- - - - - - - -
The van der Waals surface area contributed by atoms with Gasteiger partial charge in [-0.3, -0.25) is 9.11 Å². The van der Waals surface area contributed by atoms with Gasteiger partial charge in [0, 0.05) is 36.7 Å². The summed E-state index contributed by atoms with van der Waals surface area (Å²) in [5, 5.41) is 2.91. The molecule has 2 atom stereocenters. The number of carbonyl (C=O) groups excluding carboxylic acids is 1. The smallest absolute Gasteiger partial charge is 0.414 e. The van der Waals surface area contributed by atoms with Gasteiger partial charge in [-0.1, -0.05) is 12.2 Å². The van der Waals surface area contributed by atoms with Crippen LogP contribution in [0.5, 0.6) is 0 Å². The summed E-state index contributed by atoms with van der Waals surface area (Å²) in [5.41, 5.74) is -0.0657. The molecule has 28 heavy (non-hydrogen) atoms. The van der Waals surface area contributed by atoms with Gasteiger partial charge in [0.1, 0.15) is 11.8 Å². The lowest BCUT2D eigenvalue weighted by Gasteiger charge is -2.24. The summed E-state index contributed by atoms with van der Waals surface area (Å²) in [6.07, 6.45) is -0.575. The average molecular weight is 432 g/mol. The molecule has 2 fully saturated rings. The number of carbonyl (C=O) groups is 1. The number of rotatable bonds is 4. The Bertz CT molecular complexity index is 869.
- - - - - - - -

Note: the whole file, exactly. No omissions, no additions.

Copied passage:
The van der Waals surface area contributed by atoms with Gasteiger partial charge in [-0.3, -0.25) is 9.11 Å². The van der Waals surface area contributed by atoms with Gasteiger partial charge in [0, 0.05) is 36.7 Å². The summed E-state index contributed by atoms with van der Waals surface area (Å²) in [5, 5.41) is 2.91. The molecule has 2 atom stereocenters. The number of carbonyl (C=O) groups excluding carboxylic acids is 1. The smallest absolute Gasteiger partial charge is 0.414 e. The van der Waals surface area contributed by atoms with Gasteiger partial charge in [-0.1, -0.05) is 12.2 Å². The van der Waals surface area contributed by atoms with Crippen LogP contribution in [0.5, 0.6) is 0 Å². The summed E-state index contributed by atoms with van der Waals surface area (Å²) in [5.41, 5.74) is -0.0657. The molecule has 28 heavy (non-hydrogen) atoms. The van der Waals surface area contributed by atoms with Gasteiger partial charge in [0.1, 0.15) is 11.8 Å². The lowest BCUT2D eigenvalue weighted by Gasteiger charge is -2.24. The summed E-state index contributed by atoms with van der Waals surface area (Å²) in [6.07, 6.45) is -0.575. The average molecular weight is 432 g/mol. The molecule has 2 fully saturated rings. The number of carbonyl (C=O) groups is 1. The number of rotatable bonds is 4. The Bertz CT molecular complexity index is 869.